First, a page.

Please login to the form below

Not currently logged in
Email:
Password:

Pfizer gets US approval for leukaemia drug Bosulif

FDA grants the tyrosine kinase inhibitor a licence to treat chronic myelogenous leukaemia

Pfizer has been granted approval by the FDA for tyrosine kinase inhibitor Bosulif as an orphan drug to treat a form of chronic myelogenous leukaemia (CML) which affects around 5,500 patients in the US a year.

Bosulif (bosutinib) is indicated for patients with chronic, accelerated or blast phase Philadelphia chromosome-positive CML who are resistant to, or who cannot tolerate, other therapies, including Novartis' Glivec/Gleevec (imatinib).

The treatment of CML was transformed by the arrival of Glivec onto the market in 2001 but, while survival improved, the development of resistance to therapy and disease progression has meant there is a need for additional lines of drug therapy.

"Despite recent advances, an unmet need remains for many CML patients who are refractory to one or more tyrosine kinase inhibitors," said Dr Jorge Cortes of MD Anderson Cancer Centre in Texas, a lead investigator in the clinical trial programme for Bosulif.

Pfizer's drug joins two other tyrosine kinase inhibitors used in the second-line treatment setting, namely Bristol-Myers Squibb/Otsuka's Sprycel (dasatinib) and Novartis' Tasigna (nilotinib)

Its approval was based on the results of a single clinical trial in 546 patients treated earlier with Glivec in which 34 per cent of patients achieved a major cytogenetic response with bosutinib after 24 weeks, compared to 27 per cent of those treated with Sprycel or Tasigna.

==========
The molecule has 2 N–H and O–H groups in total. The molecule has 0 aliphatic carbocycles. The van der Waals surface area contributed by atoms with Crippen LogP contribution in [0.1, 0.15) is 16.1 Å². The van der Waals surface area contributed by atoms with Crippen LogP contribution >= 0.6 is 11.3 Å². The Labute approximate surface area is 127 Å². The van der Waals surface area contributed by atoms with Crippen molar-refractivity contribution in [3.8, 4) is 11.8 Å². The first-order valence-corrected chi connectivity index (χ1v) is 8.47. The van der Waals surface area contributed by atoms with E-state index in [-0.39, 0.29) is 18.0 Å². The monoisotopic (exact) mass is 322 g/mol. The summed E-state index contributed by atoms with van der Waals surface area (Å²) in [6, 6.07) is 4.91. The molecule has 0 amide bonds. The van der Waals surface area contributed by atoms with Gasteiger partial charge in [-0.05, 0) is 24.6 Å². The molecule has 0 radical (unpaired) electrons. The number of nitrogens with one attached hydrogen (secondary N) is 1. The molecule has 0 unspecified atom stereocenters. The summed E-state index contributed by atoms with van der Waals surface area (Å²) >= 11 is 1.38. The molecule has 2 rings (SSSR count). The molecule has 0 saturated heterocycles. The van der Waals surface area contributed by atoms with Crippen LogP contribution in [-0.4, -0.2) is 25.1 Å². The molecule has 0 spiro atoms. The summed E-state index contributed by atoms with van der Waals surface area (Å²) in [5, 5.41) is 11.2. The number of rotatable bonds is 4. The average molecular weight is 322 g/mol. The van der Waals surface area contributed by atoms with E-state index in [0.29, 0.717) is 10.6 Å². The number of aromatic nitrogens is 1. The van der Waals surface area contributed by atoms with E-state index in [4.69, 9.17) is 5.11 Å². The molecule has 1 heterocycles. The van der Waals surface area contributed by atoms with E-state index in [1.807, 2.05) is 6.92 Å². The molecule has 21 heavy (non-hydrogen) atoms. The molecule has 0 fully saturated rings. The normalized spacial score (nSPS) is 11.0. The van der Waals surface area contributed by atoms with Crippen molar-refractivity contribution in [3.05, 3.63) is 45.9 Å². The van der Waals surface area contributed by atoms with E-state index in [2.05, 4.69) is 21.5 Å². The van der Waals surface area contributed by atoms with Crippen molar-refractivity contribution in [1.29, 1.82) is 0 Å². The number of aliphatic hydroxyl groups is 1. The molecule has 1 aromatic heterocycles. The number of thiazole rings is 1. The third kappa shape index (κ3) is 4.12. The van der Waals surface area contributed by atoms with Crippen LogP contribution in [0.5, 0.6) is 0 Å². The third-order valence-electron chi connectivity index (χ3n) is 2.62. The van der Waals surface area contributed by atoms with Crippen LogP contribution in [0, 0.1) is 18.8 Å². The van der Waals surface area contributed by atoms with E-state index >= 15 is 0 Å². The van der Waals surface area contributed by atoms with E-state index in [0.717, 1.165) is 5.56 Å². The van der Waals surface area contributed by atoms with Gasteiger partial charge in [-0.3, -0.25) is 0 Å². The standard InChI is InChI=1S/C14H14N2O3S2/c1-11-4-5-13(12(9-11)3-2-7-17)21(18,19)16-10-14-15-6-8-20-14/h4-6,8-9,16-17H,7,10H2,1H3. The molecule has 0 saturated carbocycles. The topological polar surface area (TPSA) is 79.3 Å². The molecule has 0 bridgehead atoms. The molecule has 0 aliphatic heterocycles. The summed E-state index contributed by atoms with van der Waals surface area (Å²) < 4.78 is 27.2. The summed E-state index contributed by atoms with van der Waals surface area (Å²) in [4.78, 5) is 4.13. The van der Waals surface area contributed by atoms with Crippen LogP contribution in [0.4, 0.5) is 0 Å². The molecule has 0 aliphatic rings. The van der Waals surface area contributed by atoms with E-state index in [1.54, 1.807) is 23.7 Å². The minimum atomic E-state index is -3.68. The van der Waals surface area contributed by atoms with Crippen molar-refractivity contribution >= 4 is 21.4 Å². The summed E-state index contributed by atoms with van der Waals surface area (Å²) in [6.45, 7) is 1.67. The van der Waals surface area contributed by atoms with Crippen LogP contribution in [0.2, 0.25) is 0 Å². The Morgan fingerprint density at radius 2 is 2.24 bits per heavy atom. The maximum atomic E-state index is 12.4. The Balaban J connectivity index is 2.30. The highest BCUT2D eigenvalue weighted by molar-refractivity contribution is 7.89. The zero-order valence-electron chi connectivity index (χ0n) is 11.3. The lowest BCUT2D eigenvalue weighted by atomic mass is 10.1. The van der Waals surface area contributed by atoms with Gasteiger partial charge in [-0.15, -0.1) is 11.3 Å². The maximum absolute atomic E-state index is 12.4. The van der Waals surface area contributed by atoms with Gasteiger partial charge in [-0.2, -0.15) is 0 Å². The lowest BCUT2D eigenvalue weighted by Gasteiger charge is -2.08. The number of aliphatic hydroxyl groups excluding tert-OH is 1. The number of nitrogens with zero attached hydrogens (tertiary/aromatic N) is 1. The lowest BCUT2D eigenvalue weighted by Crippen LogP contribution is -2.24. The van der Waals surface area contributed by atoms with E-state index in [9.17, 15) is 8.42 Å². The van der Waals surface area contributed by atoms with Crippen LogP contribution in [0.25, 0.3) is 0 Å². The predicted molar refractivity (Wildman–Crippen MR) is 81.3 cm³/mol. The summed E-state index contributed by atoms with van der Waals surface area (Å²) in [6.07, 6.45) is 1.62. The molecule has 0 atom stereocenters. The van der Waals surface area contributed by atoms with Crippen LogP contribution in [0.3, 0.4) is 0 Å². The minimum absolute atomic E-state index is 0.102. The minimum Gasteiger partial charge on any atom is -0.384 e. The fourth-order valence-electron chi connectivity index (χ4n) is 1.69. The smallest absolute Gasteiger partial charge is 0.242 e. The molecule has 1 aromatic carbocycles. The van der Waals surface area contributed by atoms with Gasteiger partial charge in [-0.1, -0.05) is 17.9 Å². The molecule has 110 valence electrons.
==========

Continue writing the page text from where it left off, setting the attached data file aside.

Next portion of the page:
Of the patients who achieved a major cytogenetic response at any time, 52.8 per cent had their response last at least 18 months, according to the FDA.

In patients with accelerated CML previously treated with at least Glivec, 33 per cent had their blood counts return to normal range, known as a complete haematologic response. 

All told, 55 per cent of patients achieved normal blood counts with no evidence of leukaemia - an overall haematologic response - within the first 48 weeks of treatment. And 15 per cent and 28 per cent of patients with blast phase CML achieved complete hematologic response and overall hematologic response, respectively.

Meanwhile, various other drug candidates are coming through the pipeline for CML, including Ariad's much-fancied tyrosine kinase inhibitor ponatinib - which was filed for approval in the US in June and in Europe last week and tackles a genetic mutation in CML (T3151) that is not addressed by other therapies.

Other competition in the coming years could emerge from the likes of Cephalon/Hospira's Omapro (omacetaxine), BioSante Pharma's GVAX and Deciphera's ABL inhibitor rebastinib (DCC-2036).

5th September 2012

From: Sales

Share

Tags

Related Hub content

Featured jobs

Subscribe to our email news alerts

PMHub

Add my company
Wisepress

Wisepress is a medical bookseller promoting and selling books worldwide, both online and via the 200 European medical conferences that...

Latest intelligence

BrAInPME.png
The future of medical content: The personal touch
The purpose of delivering personalised content to HCPs is not just about customer experience, it's about improving healthcare. Our Commercial Director, Tib Catania discusses what ‘deep learning’ means for the...
Rise of the patient expert - an interview with Michael Seres
Founded by Michael Seres in 2011, 11 Health is a connected medical device company currently working to change the lives of patients using stoma bags. Content Marketing Manager Liz Inskip...
Making sense of Nutraceuticals in China
Published in eyeforpharma February 2017 by Marc Yates...

Infographics